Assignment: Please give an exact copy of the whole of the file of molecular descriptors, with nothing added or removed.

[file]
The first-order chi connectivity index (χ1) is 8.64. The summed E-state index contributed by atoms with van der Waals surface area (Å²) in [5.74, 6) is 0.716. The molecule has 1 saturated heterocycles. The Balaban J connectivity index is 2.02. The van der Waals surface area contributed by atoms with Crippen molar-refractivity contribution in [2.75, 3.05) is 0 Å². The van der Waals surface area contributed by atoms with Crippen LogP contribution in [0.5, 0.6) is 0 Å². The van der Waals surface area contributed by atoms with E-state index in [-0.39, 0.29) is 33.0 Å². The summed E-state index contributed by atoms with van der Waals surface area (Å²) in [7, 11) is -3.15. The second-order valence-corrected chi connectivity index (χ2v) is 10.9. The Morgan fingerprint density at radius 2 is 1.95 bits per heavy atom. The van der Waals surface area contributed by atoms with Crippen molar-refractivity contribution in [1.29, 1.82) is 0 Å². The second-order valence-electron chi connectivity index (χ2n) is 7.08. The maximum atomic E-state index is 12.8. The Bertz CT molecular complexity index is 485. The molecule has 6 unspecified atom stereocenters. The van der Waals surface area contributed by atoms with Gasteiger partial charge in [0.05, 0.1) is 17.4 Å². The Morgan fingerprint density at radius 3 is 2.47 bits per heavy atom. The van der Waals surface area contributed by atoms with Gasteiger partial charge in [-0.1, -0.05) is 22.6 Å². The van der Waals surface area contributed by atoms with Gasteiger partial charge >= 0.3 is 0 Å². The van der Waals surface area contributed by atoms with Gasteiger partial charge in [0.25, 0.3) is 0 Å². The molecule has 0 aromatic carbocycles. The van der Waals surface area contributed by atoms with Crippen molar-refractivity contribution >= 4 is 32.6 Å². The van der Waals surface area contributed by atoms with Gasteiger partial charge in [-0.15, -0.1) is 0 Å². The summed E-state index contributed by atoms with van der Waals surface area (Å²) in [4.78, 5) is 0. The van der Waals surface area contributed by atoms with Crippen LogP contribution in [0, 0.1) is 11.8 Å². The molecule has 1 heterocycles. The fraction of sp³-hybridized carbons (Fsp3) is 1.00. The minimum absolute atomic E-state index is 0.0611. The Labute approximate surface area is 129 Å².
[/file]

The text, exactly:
The first-order chi connectivity index (χ1) is 8.64. The summed E-state index contributed by atoms with van der Waals surface area (Å²) in [5.74, 6) is 0.716. The molecule has 1 saturated heterocycles. The Balaban J connectivity index is 2.02. The van der Waals surface area contributed by atoms with Crippen molar-refractivity contribution in [2.75, 3.05) is 0 Å². The van der Waals surface area contributed by atoms with Crippen LogP contribution in [0.5, 0.6) is 0 Å². The van der Waals surface area contributed by atoms with E-state index in [-0.39, 0.29) is 33.0 Å². The summed E-state index contributed by atoms with van der Waals surface area (Å²) in [7, 11) is -3.15. The second-order valence-corrected chi connectivity index (χ2v) is 10.9. The Morgan fingerprint density at radius 2 is 1.95 bits per heavy atom. The van der Waals surface area contributed by atoms with Crippen molar-refractivity contribution in [1.29, 1.82) is 0 Å². The second-order valence-electron chi connectivity index (χ2n) is 7.08. The maximum atomic E-state index is 12.8. The Bertz CT molecular complexity index is 485. The molecule has 6 unspecified atom stereocenters. The van der Waals surface area contributed by atoms with Gasteiger partial charge in [0.05, 0.1) is 17.4 Å². The Morgan fingerprint density at radius 3 is 2.47 bits per heavy atom. The van der Waals surface area contributed by atoms with Gasteiger partial charge in [-0.1, -0.05) is 22.6 Å². The van der Waals surface area contributed by atoms with Gasteiger partial charge >= 0.3 is 0 Å². The van der Waals surface area contributed by atoms with Gasteiger partial charge in [0.25, 0.3) is 0 Å². The molecule has 0 aromatic carbocycles. The van der Waals surface area contributed by atoms with Crippen molar-refractivity contribution >= 4 is 32.6 Å². The van der Waals surface area contributed by atoms with Gasteiger partial charge in [-0.15, -0.1) is 0 Å². The summed E-state index contributed by atoms with van der Waals surface area (Å²) in [4.78, 5) is 0. The van der Waals surface area contributed by atoms with Crippen LogP contribution in [0, 0.1) is 11.8 Å². The molecule has 1 heterocycles. The fraction of sp³-hybridized carbons (Fsp3) is 1.00. The minimum absolute atomic E-state index is 0.0611. The Labute approximate surface area is 129 Å².